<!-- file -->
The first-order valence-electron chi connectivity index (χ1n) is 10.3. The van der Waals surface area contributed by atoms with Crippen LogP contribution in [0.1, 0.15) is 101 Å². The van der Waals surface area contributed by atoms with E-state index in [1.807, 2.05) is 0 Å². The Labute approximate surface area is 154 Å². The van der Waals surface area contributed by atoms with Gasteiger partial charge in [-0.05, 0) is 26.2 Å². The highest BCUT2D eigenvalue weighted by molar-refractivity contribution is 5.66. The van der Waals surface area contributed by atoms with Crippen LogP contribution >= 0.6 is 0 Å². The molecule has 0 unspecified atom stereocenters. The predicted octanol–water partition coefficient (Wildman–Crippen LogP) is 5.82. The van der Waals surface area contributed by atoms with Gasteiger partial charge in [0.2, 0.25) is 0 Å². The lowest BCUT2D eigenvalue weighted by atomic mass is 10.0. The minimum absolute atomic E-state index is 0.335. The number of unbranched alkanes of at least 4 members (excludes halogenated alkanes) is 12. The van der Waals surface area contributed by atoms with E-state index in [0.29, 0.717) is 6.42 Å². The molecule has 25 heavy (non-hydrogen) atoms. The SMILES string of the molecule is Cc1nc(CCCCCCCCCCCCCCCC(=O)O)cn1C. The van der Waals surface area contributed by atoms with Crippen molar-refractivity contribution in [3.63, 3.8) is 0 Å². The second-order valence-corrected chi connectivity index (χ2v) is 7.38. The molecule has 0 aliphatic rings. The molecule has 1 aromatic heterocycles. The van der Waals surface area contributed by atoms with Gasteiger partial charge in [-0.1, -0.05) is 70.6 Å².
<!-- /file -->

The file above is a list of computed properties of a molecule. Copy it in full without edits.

The first-order valence-electron chi connectivity index (χ1n) is 10.3. The van der Waals surface area contributed by atoms with Crippen LogP contribution in [0.1, 0.15) is 101 Å². The van der Waals surface area contributed by atoms with E-state index in [1.807, 2.05) is 0 Å². The Labute approximate surface area is 154 Å². The van der Waals surface area contributed by atoms with Gasteiger partial charge in [-0.05, 0) is 26.2 Å². The highest BCUT2D eigenvalue weighted by molar-refractivity contribution is 5.66. The van der Waals surface area contributed by atoms with Crippen LogP contribution >= 0.6 is 0 Å². The molecule has 0 unspecified atom stereocenters. The predicted octanol–water partition coefficient (Wildman–Crippen LogP) is 5.82. The van der Waals surface area contributed by atoms with Gasteiger partial charge in [0.2, 0.25) is 0 Å². The lowest BCUT2D eigenvalue weighted by atomic mass is 10.0. The minimum absolute atomic E-state index is 0.335. The number of unbranched alkanes of at least 4 members (excludes halogenated alkanes) is 12. The van der Waals surface area contributed by atoms with E-state index in [0.29, 0.717) is 6.42 Å². The molecule has 25 heavy (non-hydrogen) atoms. The SMILES string of the molecule is Cc1nc(CCCCCCCCCCCCCCCC(=O)O)cn1C. The van der Waals surface area contributed by atoms with Crippen molar-refractivity contribution in [3.63, 3.8) is 0 Å². The second-order valence-corrected chi connectivity index (χ2v) is 7.38. The molecule has 0 aliphatic rings. The molecule has 1 aromatic heterocycles. The van der Waals surface area contributed by atoms with Gasteiger partial charge in [-0.1, -0.05) is 70.6 Å².